|ALMA Witness Intergalactic Deluge Feeding a Black Hole||
Wednesday, 08 June 2016
An international team of astronomers using the Atacama Large Millimeter/submillimeter Array (ALMA) has witnessed a cosmic weather event that has never been seen before – a cluster of towering intergalactic gas clouds raining in on the supermassive black hole at the center of a huge galaxy one billion light-years from Earth. The results will appear in the journal Nature on June 9, 2016.
The new ALMA observation is the first direct evidence that cold dense clouds can coalesce out of hot intergalactic gas and plunge into the heart of a galaxy to feed its central supermassive black hole. It also reshapes astronomers’ views on how supermassive black holes feed, in a process known as accretion.
Previously, astronomers believed that, in the largest galaxies, supermassive black holes fed on a slow and steady diet of hot ionized gas from the galaxy’s halo. The new ALMA observation shows that, when the intergalactic weather conditions are right, black holes can also gorge on a clumpy, chaotic downpour of giant clouds of very cold molecular gas.
"This so-called cold, chaotic accretion has been a major theoretical prediction in recent years, but this is one of the first unambiguous pieces of observational evidence for a chaotic, cold 'rain' feeding a supermassive black hole," said Grant Tremblay, an astronomer with Yale University in New Haven, Connecticut, USA and lead author on the new paper. "It's exciting to think we might actually be observing this galaxy-spanning ‘rainstorm’ feeding a black hole whose mass is about 300 million times that of our Sun."
Tremblay and his team used ALMA to peer into an unusually bright cluster of about 50 galaxies, collectively known as Abell 2597. At its core is a singular massive elliptical galaxy, descriptively named the Abell 2597 Brightest Cluster Galaxy. Spreading over the space between these galaxies is a diffuse atmosphere of hot, ionized plasma, which was previously observed with NASA’s Chandra X-ray Observatory.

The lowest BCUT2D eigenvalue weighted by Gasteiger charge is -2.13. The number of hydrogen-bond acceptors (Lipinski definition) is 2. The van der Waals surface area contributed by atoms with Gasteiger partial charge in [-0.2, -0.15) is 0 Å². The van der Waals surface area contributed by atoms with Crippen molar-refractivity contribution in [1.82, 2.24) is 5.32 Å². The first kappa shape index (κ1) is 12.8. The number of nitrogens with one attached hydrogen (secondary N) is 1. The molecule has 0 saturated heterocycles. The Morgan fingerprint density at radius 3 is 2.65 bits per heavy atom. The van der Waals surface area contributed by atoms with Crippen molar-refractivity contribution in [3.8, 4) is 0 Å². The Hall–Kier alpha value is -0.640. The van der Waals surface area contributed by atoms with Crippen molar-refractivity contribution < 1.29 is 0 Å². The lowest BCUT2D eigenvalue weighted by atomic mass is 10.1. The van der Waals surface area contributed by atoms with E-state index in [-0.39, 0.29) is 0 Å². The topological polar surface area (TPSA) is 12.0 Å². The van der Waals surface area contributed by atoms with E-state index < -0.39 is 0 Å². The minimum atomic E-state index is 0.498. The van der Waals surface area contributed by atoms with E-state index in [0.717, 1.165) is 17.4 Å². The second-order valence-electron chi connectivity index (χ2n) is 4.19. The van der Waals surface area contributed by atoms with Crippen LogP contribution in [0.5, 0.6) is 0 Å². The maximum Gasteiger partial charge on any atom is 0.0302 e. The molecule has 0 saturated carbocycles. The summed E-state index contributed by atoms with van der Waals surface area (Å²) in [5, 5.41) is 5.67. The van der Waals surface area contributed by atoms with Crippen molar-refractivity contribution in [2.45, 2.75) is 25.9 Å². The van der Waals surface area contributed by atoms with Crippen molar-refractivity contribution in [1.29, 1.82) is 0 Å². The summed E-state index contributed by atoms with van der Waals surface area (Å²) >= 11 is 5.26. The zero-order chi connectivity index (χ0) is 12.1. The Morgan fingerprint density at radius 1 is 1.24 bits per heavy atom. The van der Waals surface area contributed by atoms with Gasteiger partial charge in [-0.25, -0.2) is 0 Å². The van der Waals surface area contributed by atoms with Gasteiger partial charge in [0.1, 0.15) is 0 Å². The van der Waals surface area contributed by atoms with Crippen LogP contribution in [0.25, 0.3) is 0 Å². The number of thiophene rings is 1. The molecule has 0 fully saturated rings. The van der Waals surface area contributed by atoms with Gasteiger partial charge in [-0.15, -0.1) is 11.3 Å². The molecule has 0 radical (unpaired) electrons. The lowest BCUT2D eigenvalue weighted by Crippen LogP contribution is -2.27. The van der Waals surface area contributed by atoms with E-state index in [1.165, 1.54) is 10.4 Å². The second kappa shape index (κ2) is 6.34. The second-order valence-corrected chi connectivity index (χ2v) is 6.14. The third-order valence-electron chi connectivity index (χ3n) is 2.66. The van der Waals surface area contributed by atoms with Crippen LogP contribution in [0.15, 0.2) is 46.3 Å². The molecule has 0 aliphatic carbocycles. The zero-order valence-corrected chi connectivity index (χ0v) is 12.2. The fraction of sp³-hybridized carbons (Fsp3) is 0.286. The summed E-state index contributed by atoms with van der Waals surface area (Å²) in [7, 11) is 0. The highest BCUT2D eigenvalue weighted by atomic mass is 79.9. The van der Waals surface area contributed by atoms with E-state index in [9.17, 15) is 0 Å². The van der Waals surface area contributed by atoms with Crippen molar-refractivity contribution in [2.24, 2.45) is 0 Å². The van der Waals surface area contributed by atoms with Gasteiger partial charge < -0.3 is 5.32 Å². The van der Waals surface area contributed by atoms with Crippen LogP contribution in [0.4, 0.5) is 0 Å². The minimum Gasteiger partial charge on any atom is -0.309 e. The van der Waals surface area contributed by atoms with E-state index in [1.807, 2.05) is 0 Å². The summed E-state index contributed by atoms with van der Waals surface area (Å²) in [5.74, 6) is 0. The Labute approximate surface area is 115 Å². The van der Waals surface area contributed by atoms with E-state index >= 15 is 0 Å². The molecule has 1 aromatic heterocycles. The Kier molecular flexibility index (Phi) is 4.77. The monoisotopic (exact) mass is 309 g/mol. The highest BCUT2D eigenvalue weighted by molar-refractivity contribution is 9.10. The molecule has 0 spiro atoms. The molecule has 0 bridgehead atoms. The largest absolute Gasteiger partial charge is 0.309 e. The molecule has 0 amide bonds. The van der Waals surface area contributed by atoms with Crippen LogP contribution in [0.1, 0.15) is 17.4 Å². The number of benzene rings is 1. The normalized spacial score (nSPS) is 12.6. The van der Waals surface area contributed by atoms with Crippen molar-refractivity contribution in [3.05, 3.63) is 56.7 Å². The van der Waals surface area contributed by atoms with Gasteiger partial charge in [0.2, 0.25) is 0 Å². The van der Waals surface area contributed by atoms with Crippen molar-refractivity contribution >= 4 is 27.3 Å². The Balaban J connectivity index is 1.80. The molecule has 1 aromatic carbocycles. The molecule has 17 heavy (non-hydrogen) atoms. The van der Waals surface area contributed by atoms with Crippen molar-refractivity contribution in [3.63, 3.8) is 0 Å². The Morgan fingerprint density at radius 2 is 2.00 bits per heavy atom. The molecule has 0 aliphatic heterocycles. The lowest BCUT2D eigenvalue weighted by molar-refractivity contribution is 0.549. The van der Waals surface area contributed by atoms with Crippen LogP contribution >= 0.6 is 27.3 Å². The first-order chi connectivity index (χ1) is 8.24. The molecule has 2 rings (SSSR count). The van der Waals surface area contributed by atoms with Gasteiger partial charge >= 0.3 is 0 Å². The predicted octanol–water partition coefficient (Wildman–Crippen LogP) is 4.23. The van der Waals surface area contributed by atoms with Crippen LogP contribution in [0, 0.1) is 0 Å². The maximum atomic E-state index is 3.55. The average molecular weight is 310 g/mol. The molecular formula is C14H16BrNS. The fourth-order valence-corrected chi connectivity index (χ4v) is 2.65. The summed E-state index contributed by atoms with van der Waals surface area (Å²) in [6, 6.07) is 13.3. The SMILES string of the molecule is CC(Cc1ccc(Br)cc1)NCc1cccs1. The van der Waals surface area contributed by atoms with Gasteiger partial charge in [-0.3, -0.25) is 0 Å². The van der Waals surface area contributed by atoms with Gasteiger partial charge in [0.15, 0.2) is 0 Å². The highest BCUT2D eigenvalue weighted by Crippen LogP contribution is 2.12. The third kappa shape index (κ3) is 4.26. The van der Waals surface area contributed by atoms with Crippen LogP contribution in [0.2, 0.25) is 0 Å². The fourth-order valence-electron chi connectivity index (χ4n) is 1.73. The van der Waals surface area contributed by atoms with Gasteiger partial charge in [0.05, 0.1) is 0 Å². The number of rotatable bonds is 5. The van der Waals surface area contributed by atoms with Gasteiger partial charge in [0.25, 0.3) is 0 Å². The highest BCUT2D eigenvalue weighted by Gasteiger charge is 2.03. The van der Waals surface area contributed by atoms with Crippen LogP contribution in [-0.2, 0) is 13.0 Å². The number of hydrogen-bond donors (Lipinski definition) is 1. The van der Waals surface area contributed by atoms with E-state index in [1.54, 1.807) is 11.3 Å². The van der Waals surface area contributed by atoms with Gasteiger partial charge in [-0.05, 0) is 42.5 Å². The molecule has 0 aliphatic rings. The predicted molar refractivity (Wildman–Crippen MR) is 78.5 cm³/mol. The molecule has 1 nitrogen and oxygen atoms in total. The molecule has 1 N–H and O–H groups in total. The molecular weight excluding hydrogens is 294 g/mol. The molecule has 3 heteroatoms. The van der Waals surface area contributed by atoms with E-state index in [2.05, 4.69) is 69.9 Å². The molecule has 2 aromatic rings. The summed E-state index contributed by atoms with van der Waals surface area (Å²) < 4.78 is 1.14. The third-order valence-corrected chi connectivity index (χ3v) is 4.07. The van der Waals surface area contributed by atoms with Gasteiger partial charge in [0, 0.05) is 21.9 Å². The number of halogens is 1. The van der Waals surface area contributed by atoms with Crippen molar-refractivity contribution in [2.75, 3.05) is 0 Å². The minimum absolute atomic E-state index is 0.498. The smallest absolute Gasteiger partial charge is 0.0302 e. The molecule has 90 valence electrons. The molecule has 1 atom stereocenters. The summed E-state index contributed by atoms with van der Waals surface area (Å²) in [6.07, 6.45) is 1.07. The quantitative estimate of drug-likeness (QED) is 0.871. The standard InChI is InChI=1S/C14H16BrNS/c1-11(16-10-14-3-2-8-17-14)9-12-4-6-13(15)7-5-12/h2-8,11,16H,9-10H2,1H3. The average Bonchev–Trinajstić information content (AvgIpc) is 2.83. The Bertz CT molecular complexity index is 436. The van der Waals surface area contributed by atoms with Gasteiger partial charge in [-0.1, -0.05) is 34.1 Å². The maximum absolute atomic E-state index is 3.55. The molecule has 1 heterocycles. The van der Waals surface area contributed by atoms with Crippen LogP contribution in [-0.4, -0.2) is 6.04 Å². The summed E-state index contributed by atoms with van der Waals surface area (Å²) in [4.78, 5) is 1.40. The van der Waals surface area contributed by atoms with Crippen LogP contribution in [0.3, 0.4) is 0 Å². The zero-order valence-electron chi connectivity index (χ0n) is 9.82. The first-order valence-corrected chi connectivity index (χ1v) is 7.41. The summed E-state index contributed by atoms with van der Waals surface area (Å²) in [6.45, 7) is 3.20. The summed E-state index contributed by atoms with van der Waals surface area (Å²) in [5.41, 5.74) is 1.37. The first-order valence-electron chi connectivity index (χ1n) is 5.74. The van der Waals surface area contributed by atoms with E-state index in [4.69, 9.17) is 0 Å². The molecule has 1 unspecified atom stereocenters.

"This very, very hot gas can quickly cool, condense, and precipitate in much the same way that warm, humid air in Earth's atmosphere can spawn rain clouds and precipitation," Tremblay said. "The newly condensed clouds then rain in on the galaxy, fueling star formation and feeding its supermassive black hole."
The cosmic weather report, as illustrated in this artist concept, calls for condensing clouds of cold molecular gas around the Abell 2597 Brightest Cluster Galaxy. The clouds condense out of the hot, ionized gas that suffuses the space between the galaxies in this cluster. New ALMA data show that these clouds are raining in on the galaxy, plunging toward the supermassive black hole at its center. Credit: NRAO/AUI/NSF; Dana Berry / SkyWorks; ALMA (ESO/NAOJ/NRAO) | Download image
Near the center of this galaxy, the researchers discovered this exact scenario: three massive clumps of cold gas careening toward the supermassive black hole in the galaxy’s core at 300 kilometers per second, at about a million kilometers. Each cloud contains as much material as a million Suns and is tens of light-years across.
Normally, objects on that scale would be difficult to distinguish at these cosmic distances, even with ALMA’s amazing resolution.
They were revealed, however, by the billion light-year-long "shadows" they cast toward Earth. These shadows, known as absorption features, were formed by the in-falling gas clouds blocking out a portion of the bright background millimeter-wavelength light emitted by electrons spiraling around magnetic fields very near the central supermassive black hole.
Deep in the heart of the Abell 2597 Brightest Cluster Galaxy, astronomers see a small cluster of giant gas clouds raining in on the central black hole. They were revealed by the billion light-year-long shadows they cast toward Earth. These ALMA data present the first observational evidence for predicted "chaotic, cold" accretion on a supermassive black hole. Credit: NRAO/AUI/NSF; Dana Berry / SkyWorks; ALMA (ESO/NAOJ/NRAO) | Download image
Additional data from the National Science Foundation's Very Long Baseline Array indicate that the gas clouds observed by ALMA are only about 300 light-years from the central black hole, essentially teetering on the edge of being devoured, in astronomical terms.
Composite image of Abell 2597 Brightest Cluster Galaxy. The background image (blue) is from the Hubble Space Telescope. The foreground (red) is ALMA data showing the distribution of carbon monoxide gas in and around the galaxy. The pull-out box is the ALMA data of the "shadow" (black) produced by absorption of the millimeter-wavelength light emitted by electrons whizzing around powerful magnetic fields generated by the galaxy's supermassive black hole. The shadow indicates that cold clouds of molecular gas are raining in on the black hole. Credit: B. Saxton (NRAO/AUI/NSF); G. Tremblay et al.; NASA/ESA Hubble; ALMA (ESO/NAOJ/NRAO) | Download image